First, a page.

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Posted in Uncategorized on December 20, 2017
Product manufacturers have a duty to ensure the products they make perform as advertised and intended and pose no threat to the health or well-being of end users through normal use. Under California law, product manufacturers, and every other entity in a supply chain from production to consumer, can be liable for any damages to consumers. Unlike personal injury lawsuits in which plaintiffs must prove negligence, plaintiffs in product liability claims do not have to prove that a manufacturer or other supply chain entity was negligent, only that the product in question is indeed defective and the defect caused the plaintiff’s damages.
California’s strict liability law for defective products extends to all consumer products. The only exception is for items that are “inherently unsafe” or obviously dangerous products. This could include knives, firearms, alcohol, butter, sugar, and castor oil. These products are dangerous and even deadly in some circumstances, and it’s vital for end users to understand the inherent risks of using such products. For example, a firearm is deadly in some situations, but that does not mean it is defective.
All other products must meet appropriate standards for consumer use. This means manufacturers must use consistent production processes and raw materials to ensure consumer safety. Product manufacturers must also include instructions for proper use of their products and any required safety indicators and warnings for hazards of normal use. Defective products generally fall into one of three categories:
Products with defective designs have an inherent flaw that affects all units of the product.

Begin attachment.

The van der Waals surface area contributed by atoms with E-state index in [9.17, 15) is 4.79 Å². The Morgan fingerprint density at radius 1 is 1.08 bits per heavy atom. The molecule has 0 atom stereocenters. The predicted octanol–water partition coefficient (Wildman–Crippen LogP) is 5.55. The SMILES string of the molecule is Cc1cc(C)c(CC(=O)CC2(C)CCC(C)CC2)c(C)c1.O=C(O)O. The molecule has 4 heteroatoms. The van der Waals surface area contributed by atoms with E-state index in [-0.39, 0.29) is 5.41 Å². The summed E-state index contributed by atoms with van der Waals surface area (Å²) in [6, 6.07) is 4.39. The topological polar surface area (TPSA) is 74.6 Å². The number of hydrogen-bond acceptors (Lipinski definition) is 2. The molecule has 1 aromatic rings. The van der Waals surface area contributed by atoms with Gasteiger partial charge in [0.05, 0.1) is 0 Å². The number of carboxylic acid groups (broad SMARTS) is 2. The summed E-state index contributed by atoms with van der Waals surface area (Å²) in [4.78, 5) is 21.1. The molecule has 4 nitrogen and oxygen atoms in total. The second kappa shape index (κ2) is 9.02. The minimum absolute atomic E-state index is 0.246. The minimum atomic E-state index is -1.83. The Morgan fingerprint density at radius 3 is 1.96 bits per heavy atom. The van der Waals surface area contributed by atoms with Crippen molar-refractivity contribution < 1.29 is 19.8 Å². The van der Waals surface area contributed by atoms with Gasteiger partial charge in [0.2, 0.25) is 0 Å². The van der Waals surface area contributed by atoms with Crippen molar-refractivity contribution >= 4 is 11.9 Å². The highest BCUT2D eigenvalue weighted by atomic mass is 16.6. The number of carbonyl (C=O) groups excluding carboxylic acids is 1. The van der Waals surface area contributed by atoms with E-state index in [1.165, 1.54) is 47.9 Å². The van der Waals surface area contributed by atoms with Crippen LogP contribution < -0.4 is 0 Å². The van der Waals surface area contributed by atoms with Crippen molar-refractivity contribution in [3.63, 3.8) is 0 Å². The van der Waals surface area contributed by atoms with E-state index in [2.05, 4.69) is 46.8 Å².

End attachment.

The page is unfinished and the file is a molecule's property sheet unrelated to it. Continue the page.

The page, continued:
There was some problem during the manufacturing process leading to the defect, or the product somehow deviated from the manufacturer’s intended design. This could include a faulty batch of raw materials, a damaged assembly line machine, or improper assembly during production. These defects often only affect certain units or lots of units, and the manufacturer will likely issue a recall to have these items returned.
The manufacturer did not include adequate instructions for use, safety warnings, or did not accurately represent the product in marketing materials. Some products like cars, kitchen appliances, or other potentially dangerous items require specialized safety indicators.
In some cases, liability may not fall to the original manufacturer if the product passed through other entities in the supply chain to the end consumer. For example, if a manufacturer distributes products to another company for packaging or assembly, the lawsuit may uncover that the second company is liable for the defect that harmed the plaintiff.
California also follows a comparative negligence law, meaning plaintiffs may lose some of their compensation if the court deems them partially at fault for their damages. For example, if a consumer uses a product outside of its intended range of uses and a defect in the product causes an injury, the manufacturer will still absorb liability for the defect, but they may argue that the consumer’s improper use contributed to his or her injuries. If the court finds a plaintiff is 25% responsible for his injuries, he or she will lose 25% of the case award.
Plaintiffs who succeed in product liability claims can claim compensation for all damages resulting from the defective product. This can include medical expenses for treating injuries caused by the product, property damage to the plaintiff’s home or personal belongings, lost income from time missed from work, and pain and suffering for the physical and emotional pain caused by the defective product.